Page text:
Portrait of Adelaide
I originally contemplated this painting as an experiment. I wanted to try applying gold leaf to the background (I would’ve invested in 24K white gold). Normally I tear my paper to size so that all four edges are deckled, then paint to the edge, and use a float style frame that displays the deckled edges. But since I was planning on using metal leaf and matting right to the edge, I cut the paper to size with scissors and marked a 5"x5" image area.
But while I was testing out imitation gold leaf on cold press watercolor paper, I couldn’t work out a technique that I liked. The texture of the paper came through every time, which could be interesting (it makes the metal leaf look like hammered metal). But I wasn’t sure I’d like the outcome and didn’t want to take that risk on this tiny portrait that I had fallen in love with.
I had been hoping that leveling gel, since it is... self-leveling... would fill sort of fill in the dimples in the paper, creating a level surface. It didn't. Womp womp.
I painted loosely around the borders because I had planned to cover up the border with a mat anyway, regardless of metal leaf or not. But I’ve fallen in love with the painterly watercolor edges, so now, instead of matting over the entire border, I am planning to leave the border showing. Here is the painting from start (upper left) to finish (bottom right).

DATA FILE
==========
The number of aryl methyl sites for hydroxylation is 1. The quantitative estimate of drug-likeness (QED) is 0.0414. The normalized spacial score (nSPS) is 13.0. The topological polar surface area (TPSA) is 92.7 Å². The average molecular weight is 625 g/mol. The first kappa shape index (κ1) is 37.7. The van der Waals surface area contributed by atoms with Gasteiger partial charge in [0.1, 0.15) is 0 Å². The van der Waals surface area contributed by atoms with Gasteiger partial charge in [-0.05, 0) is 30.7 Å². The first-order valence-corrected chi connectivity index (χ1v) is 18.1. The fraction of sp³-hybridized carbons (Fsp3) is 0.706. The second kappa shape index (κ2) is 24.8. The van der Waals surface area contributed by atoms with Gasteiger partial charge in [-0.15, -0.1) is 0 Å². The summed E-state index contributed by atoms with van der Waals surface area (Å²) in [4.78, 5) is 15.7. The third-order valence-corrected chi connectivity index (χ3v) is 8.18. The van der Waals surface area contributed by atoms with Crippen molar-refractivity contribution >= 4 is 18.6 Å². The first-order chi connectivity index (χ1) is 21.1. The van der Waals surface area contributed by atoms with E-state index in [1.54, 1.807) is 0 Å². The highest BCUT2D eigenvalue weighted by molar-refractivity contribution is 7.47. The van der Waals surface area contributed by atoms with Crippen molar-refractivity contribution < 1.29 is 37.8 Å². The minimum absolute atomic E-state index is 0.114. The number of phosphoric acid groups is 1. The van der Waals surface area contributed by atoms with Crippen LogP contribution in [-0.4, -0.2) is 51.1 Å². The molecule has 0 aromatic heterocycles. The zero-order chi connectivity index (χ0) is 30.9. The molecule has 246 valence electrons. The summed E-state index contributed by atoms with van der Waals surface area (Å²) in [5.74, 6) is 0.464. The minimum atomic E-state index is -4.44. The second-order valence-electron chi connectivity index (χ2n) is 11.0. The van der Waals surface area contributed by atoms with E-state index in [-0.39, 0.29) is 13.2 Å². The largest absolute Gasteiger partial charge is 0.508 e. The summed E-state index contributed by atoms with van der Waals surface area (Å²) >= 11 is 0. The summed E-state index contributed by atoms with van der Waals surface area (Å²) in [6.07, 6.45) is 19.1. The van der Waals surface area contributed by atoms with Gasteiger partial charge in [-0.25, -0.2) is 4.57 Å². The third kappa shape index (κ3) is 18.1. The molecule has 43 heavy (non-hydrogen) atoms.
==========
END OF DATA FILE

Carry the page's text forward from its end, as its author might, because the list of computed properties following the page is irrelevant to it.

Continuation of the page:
In sequence, you can see that I paint light to dark and generally move from warm tones to cool to warm again. Portraiture is an interesting challenge because if you lean too cool, you could easily make someone look bruised or lifeless. But you need the cool tones to achieve realism. Layers of skin are transparent, so you'll see hints of blues and greens from veins running just under the surface, and of course skin - like any object - will reflect the colors around it.
Working from light to dark serves a specific purpose. Unlike acrylic and oils, there is very little you can do to alter a watercolor painting. You can lift color, but you can't achieve significant changes without damaging the sizing on the paper. (Sizing is the treatment of paper to effect its absorptiveness and other characteristics. Damage the sizing on watercolor paper, and pigment will not settle into the paper the way you intend.) So it is generally advised to paint light to dark in watercolor, because it is always easier to go darker than to revert to a lighter value.